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The consensus view seemed to be that land ownership and rent were somewhat anomalous compared to other forms of property, that economists should leave the justification of property rights to the philosophers and just assume it as a given, the defense of the existing distribution of property titles should be left to the politicians and judges, and in general that landownership and rent was so useful to the functioning of the economy that any anomalies could just be overlooked.
This situation was completely unacceptable to both Bastiat and Molinari who wanted to ground political economy in an unassailable natural rights framework which the socialists could not overthrow either politically or theoretically. In S12 he argues that most people have things back to front when they try to explain the origin of rent. Rent does not act as a cause in the formation of prices; it is only a result. That it rent represents no work completed nor any compensation for losses undergone or to be undergone.
That it is the result of artificial circumstances, which are bound to disappear along with the causes which gave rise to them. Natural disruptions occur if there is a crop failure or a flood which reduce the supply of food. These are temporary disruptions which will be overcome by importing food from elsewhere until the local farmers can return to normal production.
Artificial disruptions to the equilibrium of the market are the result of monopolies and privileges which some producers can get from the state which reduces the supply of food which gets to the market and thus raises its price for consumers. Molinari must have been a great fan of the theatre as he mentions it quite frequently in his writings.
Music, art, theatre, and other forms of fine art were heavy regulated by the French state.nordsacmali.tk
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They could be subsidized, granted a monopoly of performance, the number of venues and prices of tickets were regulated, and they were censored and often shut down for overstepping the bounds of political acceptability. This happened each time revolution broke out in France.
As soon as censorship collapsed in the wake of an uprising the number of theatres proliferated and the subject matter naturally turned to political topics which had previously been outlawed. Molinari would have witnessed this first hand in Paris in the first half of This experiment in freedom came to an end in when Napoleon reintroduced censorship and limited the number of theatre companies to 8. In the budget the relatively small amount of fr. These pleasures of the poor man are taxed to the advantage of the rich man.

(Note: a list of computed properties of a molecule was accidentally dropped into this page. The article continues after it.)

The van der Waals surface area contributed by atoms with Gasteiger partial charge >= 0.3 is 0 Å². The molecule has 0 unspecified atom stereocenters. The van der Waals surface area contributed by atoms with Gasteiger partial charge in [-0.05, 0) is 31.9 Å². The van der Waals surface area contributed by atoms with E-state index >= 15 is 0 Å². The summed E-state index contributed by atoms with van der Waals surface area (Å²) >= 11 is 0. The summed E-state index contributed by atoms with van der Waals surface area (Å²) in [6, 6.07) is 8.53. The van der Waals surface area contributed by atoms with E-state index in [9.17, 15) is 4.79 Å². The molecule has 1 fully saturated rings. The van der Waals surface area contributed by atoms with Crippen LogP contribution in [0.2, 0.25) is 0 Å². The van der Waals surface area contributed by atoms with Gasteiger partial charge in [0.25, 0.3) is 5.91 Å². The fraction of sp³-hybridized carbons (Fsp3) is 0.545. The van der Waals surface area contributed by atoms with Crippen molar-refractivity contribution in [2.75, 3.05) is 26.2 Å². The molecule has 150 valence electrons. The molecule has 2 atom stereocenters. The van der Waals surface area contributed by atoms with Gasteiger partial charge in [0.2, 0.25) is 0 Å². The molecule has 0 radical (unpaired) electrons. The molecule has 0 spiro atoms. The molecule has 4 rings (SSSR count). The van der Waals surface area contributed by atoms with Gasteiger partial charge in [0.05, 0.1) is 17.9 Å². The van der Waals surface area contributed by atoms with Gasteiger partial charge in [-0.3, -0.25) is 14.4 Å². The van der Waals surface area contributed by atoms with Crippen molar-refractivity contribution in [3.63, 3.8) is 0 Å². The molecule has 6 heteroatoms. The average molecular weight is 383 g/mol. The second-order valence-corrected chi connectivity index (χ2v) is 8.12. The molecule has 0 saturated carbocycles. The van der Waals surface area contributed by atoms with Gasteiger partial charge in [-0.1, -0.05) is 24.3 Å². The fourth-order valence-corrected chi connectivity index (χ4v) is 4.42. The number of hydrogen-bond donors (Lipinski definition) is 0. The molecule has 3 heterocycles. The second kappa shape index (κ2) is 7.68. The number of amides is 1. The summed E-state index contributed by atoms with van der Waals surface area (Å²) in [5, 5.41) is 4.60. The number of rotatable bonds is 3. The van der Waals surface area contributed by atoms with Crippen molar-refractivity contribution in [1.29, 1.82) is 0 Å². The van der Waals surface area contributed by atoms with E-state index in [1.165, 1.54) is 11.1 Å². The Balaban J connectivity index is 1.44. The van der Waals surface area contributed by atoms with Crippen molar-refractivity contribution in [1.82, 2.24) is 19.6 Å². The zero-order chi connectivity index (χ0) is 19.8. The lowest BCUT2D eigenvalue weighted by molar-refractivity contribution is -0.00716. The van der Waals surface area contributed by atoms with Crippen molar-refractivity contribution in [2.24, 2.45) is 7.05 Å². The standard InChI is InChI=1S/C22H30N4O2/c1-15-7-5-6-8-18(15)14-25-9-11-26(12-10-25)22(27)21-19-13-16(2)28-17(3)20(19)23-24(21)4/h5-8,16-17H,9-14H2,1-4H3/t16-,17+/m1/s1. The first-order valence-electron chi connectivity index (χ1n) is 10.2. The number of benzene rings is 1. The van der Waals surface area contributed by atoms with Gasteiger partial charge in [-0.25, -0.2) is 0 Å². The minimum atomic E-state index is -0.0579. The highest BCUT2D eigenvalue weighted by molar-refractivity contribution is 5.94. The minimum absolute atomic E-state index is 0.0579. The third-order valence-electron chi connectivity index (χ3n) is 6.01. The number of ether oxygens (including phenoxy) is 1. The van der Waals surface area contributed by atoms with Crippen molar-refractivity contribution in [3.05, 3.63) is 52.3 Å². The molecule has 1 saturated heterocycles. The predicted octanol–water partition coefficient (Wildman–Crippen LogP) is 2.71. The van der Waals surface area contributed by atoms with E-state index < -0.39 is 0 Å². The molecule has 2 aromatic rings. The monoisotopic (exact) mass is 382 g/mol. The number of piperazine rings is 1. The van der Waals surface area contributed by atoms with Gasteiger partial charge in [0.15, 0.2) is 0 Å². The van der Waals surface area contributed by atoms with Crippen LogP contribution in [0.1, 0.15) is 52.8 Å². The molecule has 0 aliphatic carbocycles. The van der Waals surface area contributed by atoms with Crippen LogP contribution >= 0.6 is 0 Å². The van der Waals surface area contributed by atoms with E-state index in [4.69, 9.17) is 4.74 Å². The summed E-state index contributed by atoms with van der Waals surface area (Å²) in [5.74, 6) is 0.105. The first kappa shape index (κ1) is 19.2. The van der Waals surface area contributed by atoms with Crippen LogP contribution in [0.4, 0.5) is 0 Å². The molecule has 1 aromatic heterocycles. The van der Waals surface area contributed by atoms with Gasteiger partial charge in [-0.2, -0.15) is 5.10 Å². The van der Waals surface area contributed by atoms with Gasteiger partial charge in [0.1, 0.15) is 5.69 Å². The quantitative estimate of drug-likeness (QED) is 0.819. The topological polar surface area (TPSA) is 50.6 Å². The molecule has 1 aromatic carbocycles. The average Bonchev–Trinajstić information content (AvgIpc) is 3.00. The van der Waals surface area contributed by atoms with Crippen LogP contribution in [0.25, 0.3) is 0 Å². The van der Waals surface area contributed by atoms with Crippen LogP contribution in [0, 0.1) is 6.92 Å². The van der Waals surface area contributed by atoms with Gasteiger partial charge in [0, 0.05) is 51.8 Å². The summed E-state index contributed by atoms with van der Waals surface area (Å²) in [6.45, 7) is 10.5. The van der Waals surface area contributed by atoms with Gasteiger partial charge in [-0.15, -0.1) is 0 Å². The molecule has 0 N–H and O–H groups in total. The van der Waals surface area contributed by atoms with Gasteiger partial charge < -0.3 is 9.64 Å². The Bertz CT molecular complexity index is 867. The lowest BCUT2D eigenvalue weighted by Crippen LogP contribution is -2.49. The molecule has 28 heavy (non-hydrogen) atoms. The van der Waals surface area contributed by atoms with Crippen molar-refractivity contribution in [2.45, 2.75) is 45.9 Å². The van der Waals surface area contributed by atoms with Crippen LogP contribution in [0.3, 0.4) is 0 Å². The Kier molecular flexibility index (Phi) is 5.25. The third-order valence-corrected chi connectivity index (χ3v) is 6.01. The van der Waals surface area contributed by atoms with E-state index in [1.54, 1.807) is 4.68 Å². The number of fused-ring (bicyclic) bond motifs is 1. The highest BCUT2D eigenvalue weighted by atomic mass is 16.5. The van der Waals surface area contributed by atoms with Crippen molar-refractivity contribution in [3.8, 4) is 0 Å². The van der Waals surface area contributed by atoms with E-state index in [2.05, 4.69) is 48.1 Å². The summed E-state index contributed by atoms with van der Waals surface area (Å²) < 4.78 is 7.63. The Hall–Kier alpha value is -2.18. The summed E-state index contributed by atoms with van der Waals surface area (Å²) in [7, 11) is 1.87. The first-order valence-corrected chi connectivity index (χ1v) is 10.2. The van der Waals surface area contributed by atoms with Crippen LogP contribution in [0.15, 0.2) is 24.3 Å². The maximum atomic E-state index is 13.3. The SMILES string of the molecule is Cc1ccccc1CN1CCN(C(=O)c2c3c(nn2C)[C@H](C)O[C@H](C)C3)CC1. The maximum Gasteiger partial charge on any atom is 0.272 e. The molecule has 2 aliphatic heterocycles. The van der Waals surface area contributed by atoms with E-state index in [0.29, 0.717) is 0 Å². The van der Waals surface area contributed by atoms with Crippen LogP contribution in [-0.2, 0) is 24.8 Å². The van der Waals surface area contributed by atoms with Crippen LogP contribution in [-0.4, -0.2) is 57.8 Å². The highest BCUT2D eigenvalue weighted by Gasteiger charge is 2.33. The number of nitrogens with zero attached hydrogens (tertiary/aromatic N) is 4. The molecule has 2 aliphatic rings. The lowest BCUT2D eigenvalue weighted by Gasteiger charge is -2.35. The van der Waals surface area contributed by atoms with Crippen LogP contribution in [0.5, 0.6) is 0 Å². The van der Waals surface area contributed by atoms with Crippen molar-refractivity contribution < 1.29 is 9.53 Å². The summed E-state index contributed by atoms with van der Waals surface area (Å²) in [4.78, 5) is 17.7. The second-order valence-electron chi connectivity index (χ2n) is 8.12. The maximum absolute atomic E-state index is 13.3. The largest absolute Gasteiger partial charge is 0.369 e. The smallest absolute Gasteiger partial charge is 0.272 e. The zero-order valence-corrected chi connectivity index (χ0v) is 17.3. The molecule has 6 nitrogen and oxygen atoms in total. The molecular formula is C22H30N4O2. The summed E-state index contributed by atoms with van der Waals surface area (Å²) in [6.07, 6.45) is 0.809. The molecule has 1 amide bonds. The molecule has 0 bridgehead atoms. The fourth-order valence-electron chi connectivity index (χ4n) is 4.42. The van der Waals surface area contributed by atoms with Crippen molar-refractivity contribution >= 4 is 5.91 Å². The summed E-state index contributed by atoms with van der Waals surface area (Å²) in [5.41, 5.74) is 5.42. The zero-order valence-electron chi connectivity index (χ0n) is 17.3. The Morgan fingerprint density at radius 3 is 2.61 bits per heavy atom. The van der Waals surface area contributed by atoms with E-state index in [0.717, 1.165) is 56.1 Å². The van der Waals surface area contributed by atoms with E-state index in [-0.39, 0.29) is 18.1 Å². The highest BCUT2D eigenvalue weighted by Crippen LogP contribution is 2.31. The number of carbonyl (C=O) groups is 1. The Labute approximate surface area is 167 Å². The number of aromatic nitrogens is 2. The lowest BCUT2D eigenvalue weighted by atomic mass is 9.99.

There is what the July monarchy has done for us. We know that it was the habit of some of the economists to draw upon French literature in their attempts to popularize economics for the general reader. Edgar Quinet was a republican politician, professor of languages, and playwright who was elected twice to the National Assembly during the Revolution.
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Quinet has Prometheus explain why he brought fire to mankind:. I blew on the cinders and made them feel the spirit: Obscure books, burning questions, Written during the night on the brow of nations, The enigma of death, the enigma of life, Liberty, the one idol which I sacrifice to, Who then, if it is not me, will bring these things from the heavens? Crassus offers his daughter Emilie in marriage to Spartacus in order to cement a possible peace treaty between them, which Spartacus rejects in the following words:.
In order to be worthy of marrying her in Rome, I would have to renounce and not just sacrifice the liberty of the world for the interest of a man: I will not not buy my happiness at such a price. The interest in Spartacus at this time was not just verbal but also visual. Molinari might well have seen this in his travels around Paris.
For long centuries, humanity groaned in the limbo of servitude. From one age to another, however, the somber clamor of distress and anger echoed in the hearts of the enslaved and exploited masses. The slaves rose up against their masters, demanding liberty. That was the cry of the captives of Egypt, the slaves of Spartacus, the peasants of the Middle Ages, and more recently of the bourgeoisie oppressed by the nobility and religious corporations, of the workers oppressed by masters and guilds. That was the cry of all those who found their property confiscated by monopoly and privilege.